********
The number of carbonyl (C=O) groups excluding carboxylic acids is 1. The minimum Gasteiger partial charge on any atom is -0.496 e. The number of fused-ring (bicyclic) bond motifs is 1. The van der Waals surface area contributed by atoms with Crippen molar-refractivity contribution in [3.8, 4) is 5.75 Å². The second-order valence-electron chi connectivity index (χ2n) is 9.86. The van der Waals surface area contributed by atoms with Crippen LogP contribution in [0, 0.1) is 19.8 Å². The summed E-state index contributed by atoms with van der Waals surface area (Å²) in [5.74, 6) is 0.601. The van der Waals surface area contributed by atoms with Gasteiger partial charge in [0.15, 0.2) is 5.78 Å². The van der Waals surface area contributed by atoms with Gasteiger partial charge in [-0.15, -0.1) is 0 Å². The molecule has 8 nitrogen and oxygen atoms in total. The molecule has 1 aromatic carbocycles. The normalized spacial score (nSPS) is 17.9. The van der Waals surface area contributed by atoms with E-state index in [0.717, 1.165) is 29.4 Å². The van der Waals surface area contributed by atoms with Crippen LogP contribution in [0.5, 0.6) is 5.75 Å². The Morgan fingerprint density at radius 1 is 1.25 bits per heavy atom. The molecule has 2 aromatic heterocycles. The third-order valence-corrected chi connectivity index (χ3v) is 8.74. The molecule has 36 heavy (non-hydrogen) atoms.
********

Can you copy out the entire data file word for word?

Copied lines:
The number of carbonyl (C=O) groups excluding carboxylic acids is 1. The minimum Gasteiger partial charge on any atom is -0.496 e. The number of fused-ring (bicyclic) bond motifs is 1. The van der Waals surface area contributed by atoms with Crippen molar-refractivity contribution in [3.8, 4) is 5.75 Å². The second-order valence-electron chi connectivity index (χ2n) is 9.86. The van der Waals surface area contributed by atoms with Crippen LogP contribution in [0, 0.1) is 19.8 Å². The summed E-state index contributed by atoms with van der Waals surface area (Å²) in [5.74, 6) is 0.601. The van der Waals surface area contributed by atoms with Gasteiger partial charge in [0.15, 0.2) is 5.78 Å². The van der Waals surface area contributed by atoms with Gasteiger partial charge in [-0.15, -0.1) is 0 Å². The molecule has 8 nitrogen and oxygen atoms in total. The molecule has 1 aromatic carbocycles. The normalized spacial score (nSPS) is 17.9. The van der Waals surface area contributed by atoms with E-state index in [0.717, 1.165) is 29.4 Å². The van der Waals surface area contributed by atoms with Crippen LogP contribution in [0.5, 0.6) is 5.75 Å². The Morgan fingerprint density at radius 1 is 1.25 bits per heavy atom. The molecule has 2 aromatic heterocycles. The third-order valence-corrected chi connectivity index (χ3v) is 8.74. The molecule has 36 heavy (non-hydrogen) atoms.